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Are your people growing or going?

Here’s a problem common to many project managers. You’re asked to work with contractors, part-timers and remote workers who don’t have much of a history with your company, and probably aren’t even thinking about themselves that way. Yet you need the same commitment and hard work you’d get from someone with their eye on the corner office. Sound familiar (not to mention impossible to solve)? One of the paradoxes of modern life for managers is that while we often can’t offer traditional career paths to people, if they don’t see your work offering them a future, they’ll bolt for somewhere that can. This is the key point in a new book from Beverly Kaye and Julie Winkle Giulioni: Help Them Grow or Watch Them Go, Conversations Employees Want.The book’s premise isn’t particularly new. For years people have been saying that one of the keys to employee engagement is the opportunity to build skills and get opportunities to grow that will serve them later. What makes it particularly relevant (although it doesn’t say so explicitly) is the rules for those managing projects and people from afar. Fact is, it’s easy to think of managing our remote teammates in a transactional manner. After all, they’re going to leave eventually, anyway. Let’s get the best from them while we can. Actually there are several reasons to tweak that approach. First, people want to do work that interests them. Just doing the same thing over and over like some scene from “Brazil” will wear thin, even if you can do it in your jammies or for different people. Assuming the money is fair, people tend not to leave jobs they find interesting. Learning new skills is a great retention tool What’s more, we grow people through concrete actions like delegation. This means we trust they are capable of doing whatever it is we assign to them. We tend to like people who trust us, it’s human nature. Finally, in this crazy world of temps, contractors and short-term projects we are constantly forming and re-forming teams. Which is easier to do: sort through resumes and spend your life on-boarding new hires or go to people whose skills you know (because you helped develop them) and who are grateful to you for the opportunities? It’s always easier to get the band back together than form a new one (the Beatles excepted). For those who think they don’t have the time to have development conversations with their people, the authors offer a great comparison: Let’s say it takes two hours to have a proper development conversation. You might freak out at the idea of spending two hours per employee, but there’s no law that says it needs to be in a row. Remember, twelve ten minute conversations is the same amount of time as one two-hour marathon. If you’ve ever spent endless hours sorting through resumes and scheduling interviews you know this is probably a good investment. Wayne Turmel is a speaker, writer and co-founder of The…

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State of MSME Sector in Kenya

The micro, small and medium enterprises (MSME) sector in Kenya has over the years been recognized for its role in provision of goods and services, enhancing competition, fostering innovation, generating employment and in effect, alleviation of poverty. The crucial role of MSMEs is underscored in Kenya’s Vision 2030 - the development blueprint which seeks to transform Kenya into an industrialized middle-income country, providing a high quality life to all its citizens by the year 2030.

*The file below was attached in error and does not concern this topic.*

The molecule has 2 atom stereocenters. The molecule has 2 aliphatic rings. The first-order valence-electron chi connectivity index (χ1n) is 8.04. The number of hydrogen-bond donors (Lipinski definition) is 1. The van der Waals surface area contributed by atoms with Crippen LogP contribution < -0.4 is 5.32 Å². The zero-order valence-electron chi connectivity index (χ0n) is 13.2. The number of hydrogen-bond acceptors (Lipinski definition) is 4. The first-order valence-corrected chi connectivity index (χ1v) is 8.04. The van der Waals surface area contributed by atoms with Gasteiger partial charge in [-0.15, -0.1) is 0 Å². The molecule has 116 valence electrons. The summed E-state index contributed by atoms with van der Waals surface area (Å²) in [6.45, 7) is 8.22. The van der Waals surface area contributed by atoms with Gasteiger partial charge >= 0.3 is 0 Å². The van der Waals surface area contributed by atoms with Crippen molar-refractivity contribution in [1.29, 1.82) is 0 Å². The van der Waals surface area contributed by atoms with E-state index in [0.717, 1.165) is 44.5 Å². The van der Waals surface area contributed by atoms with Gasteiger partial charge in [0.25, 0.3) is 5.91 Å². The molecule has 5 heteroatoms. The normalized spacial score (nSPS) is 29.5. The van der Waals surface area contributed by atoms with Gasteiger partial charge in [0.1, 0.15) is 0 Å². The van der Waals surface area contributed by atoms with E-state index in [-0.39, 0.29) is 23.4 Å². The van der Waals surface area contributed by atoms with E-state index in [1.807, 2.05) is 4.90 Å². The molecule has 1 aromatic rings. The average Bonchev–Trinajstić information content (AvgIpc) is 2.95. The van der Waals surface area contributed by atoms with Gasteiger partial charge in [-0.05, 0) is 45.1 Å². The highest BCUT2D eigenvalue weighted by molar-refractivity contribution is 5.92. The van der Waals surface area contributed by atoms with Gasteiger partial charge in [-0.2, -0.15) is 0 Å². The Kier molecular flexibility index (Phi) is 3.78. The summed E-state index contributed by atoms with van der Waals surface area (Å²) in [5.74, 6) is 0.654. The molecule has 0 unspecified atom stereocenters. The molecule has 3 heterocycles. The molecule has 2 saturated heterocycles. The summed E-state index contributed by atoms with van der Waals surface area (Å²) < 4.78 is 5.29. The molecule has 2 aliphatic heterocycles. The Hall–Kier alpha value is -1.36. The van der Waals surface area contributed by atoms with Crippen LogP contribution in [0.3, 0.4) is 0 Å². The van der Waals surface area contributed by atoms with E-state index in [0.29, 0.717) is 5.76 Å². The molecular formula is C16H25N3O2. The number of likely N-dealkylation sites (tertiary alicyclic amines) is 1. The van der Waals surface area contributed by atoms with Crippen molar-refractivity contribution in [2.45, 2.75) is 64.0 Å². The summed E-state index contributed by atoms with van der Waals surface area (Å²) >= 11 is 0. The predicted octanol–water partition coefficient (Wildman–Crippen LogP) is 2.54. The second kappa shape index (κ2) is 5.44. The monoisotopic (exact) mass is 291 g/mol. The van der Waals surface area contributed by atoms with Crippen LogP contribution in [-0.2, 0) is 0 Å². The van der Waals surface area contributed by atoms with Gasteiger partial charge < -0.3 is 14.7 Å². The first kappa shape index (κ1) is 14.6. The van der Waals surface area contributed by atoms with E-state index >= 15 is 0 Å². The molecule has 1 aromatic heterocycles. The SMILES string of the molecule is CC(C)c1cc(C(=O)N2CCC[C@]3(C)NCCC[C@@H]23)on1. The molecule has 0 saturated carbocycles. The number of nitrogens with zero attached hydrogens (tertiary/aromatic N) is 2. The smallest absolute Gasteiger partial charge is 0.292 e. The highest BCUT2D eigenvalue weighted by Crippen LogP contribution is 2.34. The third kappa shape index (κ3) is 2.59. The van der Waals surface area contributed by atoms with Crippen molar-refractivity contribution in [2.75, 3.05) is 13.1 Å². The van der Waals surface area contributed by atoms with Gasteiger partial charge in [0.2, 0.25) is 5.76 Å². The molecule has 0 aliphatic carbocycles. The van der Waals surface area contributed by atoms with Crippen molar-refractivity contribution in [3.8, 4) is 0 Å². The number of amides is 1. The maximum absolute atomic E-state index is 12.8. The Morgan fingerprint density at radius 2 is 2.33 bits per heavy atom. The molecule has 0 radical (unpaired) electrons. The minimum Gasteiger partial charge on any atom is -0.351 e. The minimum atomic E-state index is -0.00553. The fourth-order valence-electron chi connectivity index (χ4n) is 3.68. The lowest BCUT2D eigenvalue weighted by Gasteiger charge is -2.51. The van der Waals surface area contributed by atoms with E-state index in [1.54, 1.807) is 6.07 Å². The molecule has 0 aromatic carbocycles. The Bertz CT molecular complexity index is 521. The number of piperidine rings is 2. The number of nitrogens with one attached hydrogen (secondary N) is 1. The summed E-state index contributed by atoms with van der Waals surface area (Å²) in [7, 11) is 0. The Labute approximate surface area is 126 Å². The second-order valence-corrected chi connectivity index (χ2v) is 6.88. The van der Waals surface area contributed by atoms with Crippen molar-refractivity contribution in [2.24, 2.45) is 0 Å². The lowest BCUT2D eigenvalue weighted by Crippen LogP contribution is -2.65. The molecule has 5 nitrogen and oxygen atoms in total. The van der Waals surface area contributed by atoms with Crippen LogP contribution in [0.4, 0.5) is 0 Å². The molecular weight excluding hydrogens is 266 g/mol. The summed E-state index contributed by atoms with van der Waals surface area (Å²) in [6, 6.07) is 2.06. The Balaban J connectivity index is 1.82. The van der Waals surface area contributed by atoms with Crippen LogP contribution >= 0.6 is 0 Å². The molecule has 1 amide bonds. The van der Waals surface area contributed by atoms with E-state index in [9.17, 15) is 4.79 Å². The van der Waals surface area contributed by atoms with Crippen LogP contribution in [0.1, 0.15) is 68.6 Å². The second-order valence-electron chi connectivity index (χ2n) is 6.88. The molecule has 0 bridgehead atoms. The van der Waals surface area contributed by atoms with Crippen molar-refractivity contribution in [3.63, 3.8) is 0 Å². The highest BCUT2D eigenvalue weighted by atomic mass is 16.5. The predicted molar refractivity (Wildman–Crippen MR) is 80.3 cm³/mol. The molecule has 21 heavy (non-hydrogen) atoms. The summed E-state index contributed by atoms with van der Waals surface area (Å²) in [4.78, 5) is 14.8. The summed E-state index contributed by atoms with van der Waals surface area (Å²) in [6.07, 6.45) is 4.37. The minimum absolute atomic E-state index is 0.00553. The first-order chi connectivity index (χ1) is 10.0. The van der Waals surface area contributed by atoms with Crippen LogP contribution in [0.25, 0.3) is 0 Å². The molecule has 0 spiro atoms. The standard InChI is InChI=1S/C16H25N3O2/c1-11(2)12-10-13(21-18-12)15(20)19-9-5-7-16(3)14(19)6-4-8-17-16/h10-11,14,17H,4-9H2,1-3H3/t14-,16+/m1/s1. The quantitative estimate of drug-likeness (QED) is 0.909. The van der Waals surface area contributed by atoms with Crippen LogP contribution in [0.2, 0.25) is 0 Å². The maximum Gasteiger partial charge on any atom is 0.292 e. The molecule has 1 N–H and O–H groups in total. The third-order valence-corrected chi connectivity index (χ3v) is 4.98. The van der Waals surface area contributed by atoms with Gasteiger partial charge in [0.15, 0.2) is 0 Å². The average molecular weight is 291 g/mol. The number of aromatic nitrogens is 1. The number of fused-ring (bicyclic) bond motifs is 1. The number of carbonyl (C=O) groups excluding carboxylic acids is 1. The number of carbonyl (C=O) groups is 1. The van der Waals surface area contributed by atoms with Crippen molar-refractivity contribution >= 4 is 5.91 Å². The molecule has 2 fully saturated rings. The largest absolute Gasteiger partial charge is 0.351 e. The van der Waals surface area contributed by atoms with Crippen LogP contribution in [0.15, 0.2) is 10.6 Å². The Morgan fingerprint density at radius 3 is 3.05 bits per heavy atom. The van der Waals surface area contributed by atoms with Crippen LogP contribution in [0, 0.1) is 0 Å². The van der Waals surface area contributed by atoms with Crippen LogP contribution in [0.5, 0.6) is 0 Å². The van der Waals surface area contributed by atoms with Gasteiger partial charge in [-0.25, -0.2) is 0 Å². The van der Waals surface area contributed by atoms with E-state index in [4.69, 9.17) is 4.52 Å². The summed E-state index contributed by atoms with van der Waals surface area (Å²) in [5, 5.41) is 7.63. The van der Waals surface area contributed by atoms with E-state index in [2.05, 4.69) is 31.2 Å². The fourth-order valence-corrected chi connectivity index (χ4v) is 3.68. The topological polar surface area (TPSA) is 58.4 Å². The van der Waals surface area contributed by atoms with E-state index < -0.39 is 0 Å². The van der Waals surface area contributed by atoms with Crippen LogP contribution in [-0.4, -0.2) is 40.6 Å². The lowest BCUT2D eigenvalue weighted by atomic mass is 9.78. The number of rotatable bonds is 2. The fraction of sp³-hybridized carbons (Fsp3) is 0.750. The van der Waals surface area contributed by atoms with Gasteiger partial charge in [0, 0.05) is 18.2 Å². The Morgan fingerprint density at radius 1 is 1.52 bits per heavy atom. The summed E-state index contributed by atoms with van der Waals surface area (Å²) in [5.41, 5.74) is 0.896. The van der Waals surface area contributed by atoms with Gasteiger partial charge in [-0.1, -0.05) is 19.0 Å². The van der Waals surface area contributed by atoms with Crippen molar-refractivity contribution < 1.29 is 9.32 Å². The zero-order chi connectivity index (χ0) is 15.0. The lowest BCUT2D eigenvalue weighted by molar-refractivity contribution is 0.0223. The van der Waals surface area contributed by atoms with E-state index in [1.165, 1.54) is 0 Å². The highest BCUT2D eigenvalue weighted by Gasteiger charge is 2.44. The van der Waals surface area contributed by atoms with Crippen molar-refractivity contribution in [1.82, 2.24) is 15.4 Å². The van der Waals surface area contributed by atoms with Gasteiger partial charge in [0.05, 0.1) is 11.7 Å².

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Best marine insurance value Proposition

It is undoubtedly one of the most profitable classes of insurance. Yet for years, Kenyan insurance companies have only had to salivate as foreign underwrites dominate marine insurance that is currently estimated to be worth a staggering Sh30 billion. In fact, the irony is hard to miss. While Kenyan general insurance companies are struggling to drive penetration beyond the current three per cent, they have largely been locked out of the lucrative marine insurance business due to a weak regulatory framework and lack of awareness among importers.

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Roofing the world, one project at a time

The roofing structure of any and every dwelling has been identified not only as one of the major construction component that offers safety and security from the elements such as rain, and consequent cold conditions, and direct heat from sunlight, but also as a major determinant of the dwelling’s beauty and appeal.   Rexe Roofing Products Limited, an acronym for Reliable, Excellent, Experienced & Elegant, has since its establishment been cognizant of these realities and has always endeavored to provide the best roofing solutions all over Kenya and across Kenyan borders in eastern Africa.

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Business Lessons from RIO Olympics

The Olympic Games which are traditionally held every four years were this year held in the city of Rio in Brazil. One of the most inspiring things about the Olympics is that it brings countries together in a competition and naturally, we are encouraged to support our teams. Team Kenya has traditionally been a force to reckon with and this year was not an exception. Although our famous peculiar habits got the better part of the sideshow, our athletes stood up to the occasion and once again gave us a reason to be proud to be Kenyans. Kudos Team Kenya!

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Entrepreneurship

What belongs to Caesar?

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To Die or Not to Die